- When did archaeology begin?- Who were the first antiquarians in early modern Europe?- How did archaeology free human history from biblical creationism?- How did archaeology become a pseudo-scientific discipline?- Who built the first museum? Leading expert Dr John Manley starts by dealing with the processes and techniques used by archaeologists, in the past and today. He then uses the results of famous archaeological studies both to illustrate the power of archaeology, and to show specifically what archaeology has taught us about Roman, Egyptian, ancient, and surprisingly recent, history. In an exciting final chapter, Manley wonders how archaeology may adapt over time, exploring how the archaeologists of the future may examine our own era.Ideal for students or for general reading, this book delivers a thorough and comprehensive introduction to archaeology. All That Matters about archaeology. All That Matters books are a fast way to get right to the heart of key issues.

Hodder & Stoughton

The Romans: All That Matters

John Manley
Authors:
John Manley

In The Romans: All That Matters, John Manley focuses on some of the fundamental aspects of the Roman Empire, especially those topics that have relevance beyond the study of Antiquity itself - how its material remains and philosophical concepts have survived and still influence us today. How did a rather obscure settlement spread over a few hills on the banks of the Tiber come to dominate the lives of 65 million people? What drove this relentless desire to conquer? How did Rome manage to maintain direct rule over such a vast area - from present-day Scotland to Syria - approximately 6 million square kilometres? The answer, in part, is that there were many different kinds of Roman culture, as each separate provincial elite, each region and each group of indigenous community leaders, chose slightly different elements of the Roman colonial 'package' to establish their particular identity. This accessible and readable book will appeal both to students and general readers, giving a fascinating introduction to the Romans - and what mattered most about them.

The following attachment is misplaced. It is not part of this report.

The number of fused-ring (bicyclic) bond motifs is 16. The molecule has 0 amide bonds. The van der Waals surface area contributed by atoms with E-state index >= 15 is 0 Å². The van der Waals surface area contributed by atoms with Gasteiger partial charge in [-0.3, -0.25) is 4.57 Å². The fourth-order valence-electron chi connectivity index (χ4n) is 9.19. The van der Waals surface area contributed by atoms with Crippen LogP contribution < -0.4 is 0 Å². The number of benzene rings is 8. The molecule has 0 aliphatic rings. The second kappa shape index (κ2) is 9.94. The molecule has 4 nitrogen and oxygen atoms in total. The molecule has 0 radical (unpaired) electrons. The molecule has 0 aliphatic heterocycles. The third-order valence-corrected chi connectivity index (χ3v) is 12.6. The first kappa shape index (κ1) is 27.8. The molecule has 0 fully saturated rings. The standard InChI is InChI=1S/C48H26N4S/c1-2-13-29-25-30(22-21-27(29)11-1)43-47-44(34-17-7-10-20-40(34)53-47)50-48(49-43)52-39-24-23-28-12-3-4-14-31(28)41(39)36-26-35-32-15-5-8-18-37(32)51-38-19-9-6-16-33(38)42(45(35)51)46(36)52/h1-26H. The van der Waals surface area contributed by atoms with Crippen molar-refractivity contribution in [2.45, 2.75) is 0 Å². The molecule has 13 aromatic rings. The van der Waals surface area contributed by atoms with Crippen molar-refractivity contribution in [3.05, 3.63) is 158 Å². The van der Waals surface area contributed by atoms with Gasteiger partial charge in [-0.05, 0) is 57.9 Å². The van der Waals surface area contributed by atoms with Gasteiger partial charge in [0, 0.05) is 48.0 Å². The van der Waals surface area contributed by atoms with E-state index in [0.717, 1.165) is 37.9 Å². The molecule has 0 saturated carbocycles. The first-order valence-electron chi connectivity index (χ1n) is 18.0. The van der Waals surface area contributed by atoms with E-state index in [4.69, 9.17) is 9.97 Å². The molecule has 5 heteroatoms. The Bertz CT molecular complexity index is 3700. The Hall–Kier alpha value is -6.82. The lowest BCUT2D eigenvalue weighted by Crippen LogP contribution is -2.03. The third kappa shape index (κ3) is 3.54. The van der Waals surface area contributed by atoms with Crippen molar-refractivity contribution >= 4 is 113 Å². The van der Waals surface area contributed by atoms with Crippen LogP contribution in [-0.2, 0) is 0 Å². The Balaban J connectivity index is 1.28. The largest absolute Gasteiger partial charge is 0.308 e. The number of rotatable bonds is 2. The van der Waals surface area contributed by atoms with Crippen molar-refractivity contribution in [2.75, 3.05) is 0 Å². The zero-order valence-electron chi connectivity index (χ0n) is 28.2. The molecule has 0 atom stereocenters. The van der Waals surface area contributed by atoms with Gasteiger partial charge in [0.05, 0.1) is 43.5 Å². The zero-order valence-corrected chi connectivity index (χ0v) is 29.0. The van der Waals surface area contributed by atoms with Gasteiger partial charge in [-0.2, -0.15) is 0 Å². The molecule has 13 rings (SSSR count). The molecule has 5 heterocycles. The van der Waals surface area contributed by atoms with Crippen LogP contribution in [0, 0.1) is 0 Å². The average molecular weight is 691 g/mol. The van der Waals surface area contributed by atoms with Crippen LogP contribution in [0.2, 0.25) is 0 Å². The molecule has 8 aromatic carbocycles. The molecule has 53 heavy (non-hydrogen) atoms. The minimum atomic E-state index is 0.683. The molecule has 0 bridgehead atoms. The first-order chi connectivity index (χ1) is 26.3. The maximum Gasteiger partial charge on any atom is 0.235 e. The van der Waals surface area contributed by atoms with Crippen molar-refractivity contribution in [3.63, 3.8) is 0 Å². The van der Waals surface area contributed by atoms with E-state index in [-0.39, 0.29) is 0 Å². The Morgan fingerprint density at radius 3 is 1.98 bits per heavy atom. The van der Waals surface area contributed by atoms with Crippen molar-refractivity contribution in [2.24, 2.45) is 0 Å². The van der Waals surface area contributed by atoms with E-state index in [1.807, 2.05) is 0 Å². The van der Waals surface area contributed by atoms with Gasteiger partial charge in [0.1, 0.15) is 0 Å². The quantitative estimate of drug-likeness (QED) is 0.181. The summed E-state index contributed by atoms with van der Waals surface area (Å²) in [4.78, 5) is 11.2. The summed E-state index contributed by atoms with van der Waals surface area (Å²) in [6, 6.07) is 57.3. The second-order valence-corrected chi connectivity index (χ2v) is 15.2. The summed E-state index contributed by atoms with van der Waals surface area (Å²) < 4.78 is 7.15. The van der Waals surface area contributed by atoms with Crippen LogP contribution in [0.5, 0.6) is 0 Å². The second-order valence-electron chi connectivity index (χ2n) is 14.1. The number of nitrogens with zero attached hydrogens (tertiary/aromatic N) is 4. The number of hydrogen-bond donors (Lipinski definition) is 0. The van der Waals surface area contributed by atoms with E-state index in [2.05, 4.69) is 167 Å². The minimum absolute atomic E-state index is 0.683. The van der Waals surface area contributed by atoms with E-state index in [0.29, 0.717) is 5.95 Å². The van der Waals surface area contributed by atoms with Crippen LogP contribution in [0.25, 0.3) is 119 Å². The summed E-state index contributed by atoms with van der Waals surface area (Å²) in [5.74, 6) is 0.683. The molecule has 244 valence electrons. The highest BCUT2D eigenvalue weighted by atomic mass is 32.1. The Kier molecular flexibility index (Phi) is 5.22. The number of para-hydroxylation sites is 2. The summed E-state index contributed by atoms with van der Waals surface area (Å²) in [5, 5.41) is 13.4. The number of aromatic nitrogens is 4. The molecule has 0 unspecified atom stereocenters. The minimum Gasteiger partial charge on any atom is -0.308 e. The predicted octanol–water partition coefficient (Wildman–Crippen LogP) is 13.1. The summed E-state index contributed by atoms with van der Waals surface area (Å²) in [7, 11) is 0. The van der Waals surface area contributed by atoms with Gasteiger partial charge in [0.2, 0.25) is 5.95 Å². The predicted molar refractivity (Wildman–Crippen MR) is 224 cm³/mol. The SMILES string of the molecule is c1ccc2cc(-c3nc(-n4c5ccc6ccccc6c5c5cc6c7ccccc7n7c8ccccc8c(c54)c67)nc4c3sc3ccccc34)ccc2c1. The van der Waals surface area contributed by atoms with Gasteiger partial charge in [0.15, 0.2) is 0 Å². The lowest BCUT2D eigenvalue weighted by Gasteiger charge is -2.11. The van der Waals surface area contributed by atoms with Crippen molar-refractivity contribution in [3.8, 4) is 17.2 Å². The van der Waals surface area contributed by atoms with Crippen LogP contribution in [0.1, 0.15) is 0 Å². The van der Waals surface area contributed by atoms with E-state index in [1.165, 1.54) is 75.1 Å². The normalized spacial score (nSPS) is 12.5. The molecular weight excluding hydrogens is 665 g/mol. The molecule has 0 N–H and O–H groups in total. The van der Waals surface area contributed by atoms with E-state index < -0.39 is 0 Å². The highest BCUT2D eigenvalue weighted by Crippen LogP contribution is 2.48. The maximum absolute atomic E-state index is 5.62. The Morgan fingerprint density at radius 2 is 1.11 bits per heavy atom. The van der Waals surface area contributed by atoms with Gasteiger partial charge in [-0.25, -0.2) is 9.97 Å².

Christine Wilding

Christine Wilding's (Kent, England) books on CBT have sold over 50,000 copies. She holds a postgraduate diploma in CBT from the University of London, is an accredited member of the British Association of Counselling, is a member of the steering committee set up to develop guidelines for the treatment of depression within the NHS, and is in-demand as a leader of CBT-based training courses.

Dena Michelli

Dr Dena Michelli is a specialist in personal and professional transformation. She works extensively with leaders in commerce and industry, not only through programmes offered by international business schools but also as an independent coach and consultant. She has written extensively and runs seminars and workshops on subjects pertaining to leadership and personal development. She is often quoted in mainstream media on these issues.http://www.denamichelli.com/

Elizabeth Scurfield